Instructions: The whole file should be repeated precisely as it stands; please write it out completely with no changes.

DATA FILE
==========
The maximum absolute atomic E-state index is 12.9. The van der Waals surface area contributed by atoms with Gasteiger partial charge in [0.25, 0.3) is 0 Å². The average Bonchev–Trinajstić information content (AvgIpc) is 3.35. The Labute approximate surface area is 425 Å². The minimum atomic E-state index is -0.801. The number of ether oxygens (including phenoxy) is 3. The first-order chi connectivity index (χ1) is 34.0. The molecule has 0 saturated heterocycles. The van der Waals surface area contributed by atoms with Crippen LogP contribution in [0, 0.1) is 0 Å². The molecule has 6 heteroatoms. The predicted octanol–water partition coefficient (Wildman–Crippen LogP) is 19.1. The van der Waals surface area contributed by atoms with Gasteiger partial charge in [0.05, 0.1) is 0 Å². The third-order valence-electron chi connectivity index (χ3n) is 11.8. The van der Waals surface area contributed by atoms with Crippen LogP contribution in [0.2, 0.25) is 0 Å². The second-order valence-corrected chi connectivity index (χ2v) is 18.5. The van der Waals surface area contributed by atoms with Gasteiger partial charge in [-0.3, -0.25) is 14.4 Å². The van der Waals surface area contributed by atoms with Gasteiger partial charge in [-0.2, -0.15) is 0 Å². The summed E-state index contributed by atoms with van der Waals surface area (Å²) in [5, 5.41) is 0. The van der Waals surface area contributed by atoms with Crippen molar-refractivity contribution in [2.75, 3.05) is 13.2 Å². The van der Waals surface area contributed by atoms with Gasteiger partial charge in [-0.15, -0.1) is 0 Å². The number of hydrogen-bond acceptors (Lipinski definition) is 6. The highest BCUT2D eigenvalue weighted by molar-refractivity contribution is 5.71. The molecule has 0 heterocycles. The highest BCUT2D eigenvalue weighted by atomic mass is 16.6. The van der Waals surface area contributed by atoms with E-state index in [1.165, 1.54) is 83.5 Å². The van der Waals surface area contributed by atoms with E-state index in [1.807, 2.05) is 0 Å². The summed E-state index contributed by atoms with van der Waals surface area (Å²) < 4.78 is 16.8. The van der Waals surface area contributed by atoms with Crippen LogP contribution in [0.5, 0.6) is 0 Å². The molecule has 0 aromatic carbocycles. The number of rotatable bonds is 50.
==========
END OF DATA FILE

The maximum absolute atomic E-state index is 12.9. The van der Waals surface area contributed by atoms with Gasteiger partial charge in [0.25, 0.3) is 0 Å². The average Bonchev–Trinajstić information content (AvgIpc) is 3.35. The Labute approximate surface area is 425 Å². The minimum atomic E-state index is -0.801. The number of ether oxygens (including phenoxy) is 3. The first-order chi connectivity index (χ1) is 34.0. The molecule has 0 saturated heterocycles. The van der Waals surface area contributed by atoms with Crippen LogP contribution in [0, 0.1) is 0 Å². The molecule has 6 heteroatoms. The predicted octanol–water partition coefficient (Wildman–Crippen LogP) is 19.1. The van der Waals surface area contributed by atoms with Gasteiger partial charge in [0.05, 0.1) is 0 Å². The third-order valence-electron chi connectivity index (χ3n) is 11.8. The van der Waals surface area contributed by atoms with Crippen LogP contribution in [0.2, 0.25) is 0 Å². The second-order valence-corrected chi connectivity index (χ2v) is 18.5. The van der Waals surface area contributed by atoms with Gasteiger partial charge in [-0.3, -0.25) is 14.4 Å². The van der Waals surface area contributed by atoms with Gasteiger partial charge in [-0.2, -0.15) is 0 Å². The summed E-state index contributed by atoms with van der Waals surface area (Å²) in [5, 5.41) is 0. The van der Waals surface area contributed by atoms with Crippen molar-refractivity contribution in [2.75, 3.05) is 13.2 Å². The van der Waals surface area contributed by atoms with Gasteiger partial charge in [-0.15, -0.1) is 0 Å². The number of hydrogen-bond acceptors (Lipinski definition) is 6. The highest BCUT2D eigenvalue weighted by molar-refractivity contribution is 5.71. The molecule has 0 heterocycles. The highest BCUT2D eigenvalue weighted by atomic mass is 16.6. The van der Waals surface area contributed by atoms with E-state index in [1.165, 1.54) is 83.5 Å². The van der Waals surface area contributed by atoms with E-state index in [1.807, 2.05) is 0 Å². The summed E-state index contributed by atoms with van der Waals surface area (Å²) < 4.78 is 16.8. The van der Waals surface area contributed by atoms with Crippen LogP contribution in [0.5, 0.6) is 0 Å². The molecule has 0 aromatic carbocycles. The number of rotatable bonds is 50.